How do I measure length of pull?


January 13, 2009, 04:28 PM
Like the title says....

How do I get a proper measurement?

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January 13, 2009, 04:31 PM
Maybe I'm doing it wrong, but I've always measured from the front face of the trigger to the rear of the buttplate.

January 13, 2009, 04:36 PM
Thanks! How do I know that is the right fit for me? What should I be looking for? Is it a certain "feel"?

January 13, 2009, 04:42 PM
I just go by feel. Does it feel like you're have to stretch out to reach the trigger? That means the LOP is too much. On the other hand, do you feel you're having to crawl up the stock to fit the stock to your shoulder? If so, maybe your stock is too short.

Friendly, Don't Fire!
January 13, 2009, 04:55 PM
I believe you are to put the gun in your shooting hand, with your finger on the trigger (UNLOADED) and put the butt into your elbow which is bent in a 90 degree angle. The gun should just fit with you holding the stock the way you would shoot (with your trigger finger hand) and the gunstock basically touching your arm from your hand to your elbow.

Of course there may be times when a bit longer or shorter length of pull is desired, depending on the person's body and any thick clothing they may be wearing.

January 13, 2009, 05:23 PM
There are several factors that go into determining the correct length of pull (LOP). Arm length, chest thickness, neck length, and shooting style all play a role.

I think that the best "rule of thumb" is to actually use your thumb in helping determine the correct LOP. Shoulder the gun in the shooting position while leaning forward (toward the target) slightly with about 60 to 65% of your weight on your forward foot.

Your cheek should be firmly on the stock with your eye aligned behind the shotgun's rib. Your head should be lowered slightly (but not excessively) and your shoulders should be slightly rounded. Don't stand perfectly erect with a stiff back like a rifle target shooter would do.

While in this "shooting position" the distance from the knuckle (which joins the thumb to your hand) to the tip of your nose should be about 1 1/2 to 2 inches. If it's greater than this, you are either in the wrong shooting position or the buttstock is too long. If it's less than 1 1/2 to 2 inches, then either you are "crawling the stock" (too scrunched over and too forward) or the buttstock is too short for you.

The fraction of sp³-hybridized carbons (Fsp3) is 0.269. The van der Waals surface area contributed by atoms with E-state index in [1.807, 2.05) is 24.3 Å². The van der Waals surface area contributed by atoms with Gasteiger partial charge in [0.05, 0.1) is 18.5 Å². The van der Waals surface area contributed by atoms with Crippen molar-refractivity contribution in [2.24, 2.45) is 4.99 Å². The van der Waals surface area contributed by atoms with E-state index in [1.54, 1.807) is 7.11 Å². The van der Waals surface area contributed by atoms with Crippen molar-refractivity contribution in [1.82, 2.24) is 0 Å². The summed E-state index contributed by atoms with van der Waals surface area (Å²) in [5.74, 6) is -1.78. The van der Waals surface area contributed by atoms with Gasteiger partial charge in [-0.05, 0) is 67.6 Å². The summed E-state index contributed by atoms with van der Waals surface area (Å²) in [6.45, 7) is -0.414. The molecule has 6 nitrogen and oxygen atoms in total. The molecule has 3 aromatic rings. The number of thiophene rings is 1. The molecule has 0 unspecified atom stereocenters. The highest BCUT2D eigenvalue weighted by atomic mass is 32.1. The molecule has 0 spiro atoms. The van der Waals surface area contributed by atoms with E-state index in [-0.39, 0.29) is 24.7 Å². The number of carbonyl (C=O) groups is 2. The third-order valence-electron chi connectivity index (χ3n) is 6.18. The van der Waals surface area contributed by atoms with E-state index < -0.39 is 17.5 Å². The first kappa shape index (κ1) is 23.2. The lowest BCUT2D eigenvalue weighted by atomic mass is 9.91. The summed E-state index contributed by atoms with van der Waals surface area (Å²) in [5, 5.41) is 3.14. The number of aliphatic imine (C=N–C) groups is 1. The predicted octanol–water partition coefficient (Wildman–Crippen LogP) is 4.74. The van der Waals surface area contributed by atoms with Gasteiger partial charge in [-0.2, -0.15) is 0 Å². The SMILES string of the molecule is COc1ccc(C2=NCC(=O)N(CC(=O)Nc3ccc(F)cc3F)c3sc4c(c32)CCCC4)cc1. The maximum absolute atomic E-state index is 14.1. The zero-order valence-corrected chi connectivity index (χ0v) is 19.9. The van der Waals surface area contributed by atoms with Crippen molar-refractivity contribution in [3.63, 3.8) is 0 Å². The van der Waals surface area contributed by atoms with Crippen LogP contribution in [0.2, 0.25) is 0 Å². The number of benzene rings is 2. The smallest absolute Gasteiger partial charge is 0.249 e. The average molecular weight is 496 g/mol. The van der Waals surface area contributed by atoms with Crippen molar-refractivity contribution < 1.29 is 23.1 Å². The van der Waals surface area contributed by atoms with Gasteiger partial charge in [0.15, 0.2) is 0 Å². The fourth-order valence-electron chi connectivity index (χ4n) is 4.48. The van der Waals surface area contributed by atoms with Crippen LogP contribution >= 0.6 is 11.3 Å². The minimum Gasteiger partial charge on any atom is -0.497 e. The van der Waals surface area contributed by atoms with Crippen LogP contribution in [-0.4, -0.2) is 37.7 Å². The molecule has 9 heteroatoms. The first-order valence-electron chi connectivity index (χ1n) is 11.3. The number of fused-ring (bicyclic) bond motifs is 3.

January 13, 2009, 05:39 PM
Get a stock fitter to measure you - remember you also need to consider pitch, drop, and cast as well

January 13, 2009, 06:49 PM
Ive always heard you want it as long as you can and still be able to bring it from the carry position to the shooting position without it hanging up on anything.

January 13, 2009, 08:31 PM
Measure from the inside of your elbow to the first joint on your trigger finger.

January 13, 2009, 11:39 PM
That system of measuring to your elbow is OK for roughing it in but it is not the end all be all. Its just like in archery measuring your draw length based upon your wingspan. Close but not perfect.

At the end of this article they mention that you want your stock to fit so that you can just see the bead and not any rib. I was always taught you want to see some of the rib because of the way the barrel and the rib are regulated this will give you the more accurate shot.

Fred Fuller
January 14, 2009, 08:32 AM
You measure from the front face of the trigger to the midpoint of the buttplate/recoil pad. The LOP essentially measures the length of the STOCK, not your forearm 8^).


You and me and the LOP - Length of Pull
by Bill Hanus

With a world awash in acronyms, society allows us to speak in this kind of verbal shorthand, hence the title of this column. In the hunting biz LOP refers length of pull -- the measurement, in inches, between the curve of the trigger and the edge of the butt stock. The "standard" length of pull for most American-made shotguns was 14" for many years. But, times are a' changing and the foreign-made shotguns now on dealers' shelves often offer LOP's -- seemingly at the whim of the maker -- all the way up to 14-7/8". This suggests two questions for the birdhunter:

What should my LOP be?
The most common of the old wivesí tales concerning LOP is that it can be determined by measuring from the inside of the elbow to the curve of the trigger finger. Utter nonsense.

(Click for details)

The next most common error concerns arm length as the criteria for measuring LOP. Just because you may need a 36" sleeve length on your shirts or even if you knuckles drag on the pavement when you walk, do not automatically conclude you need a longer-than-standard LOP.

The critical dimension in judging the correct LOP for an individual is that there should be about one inch to an inch-and-a-quarter of space between the thumb and nose when the gun is mounted, cheeked and ready to fire. This is a measurement that you can't make on yourself, but is one easily made by someone else. This is the one constant -- in a sea of variables that will be the same if you are measuring your son, daughter, wife or shooting buddy. But circumstances alter cases.

The same guy suited up in a down hunting jacket for ptarmigan at North Pole, Alaska is going to have different LOP requirements than he is for shooting dove on the Mexican border in shirtsleeves. Tall guys with longer necks will probably need more than a 15" LOP. Guys who could play at tackle for the Chicago Bears, with no visible neck, might be perfectly happy with a 13-3/4" LOP. Reaching a decision with multi-variables to work with involves holding your Philosopher's Stone tightly and reaching the first of many compromises life will require of you.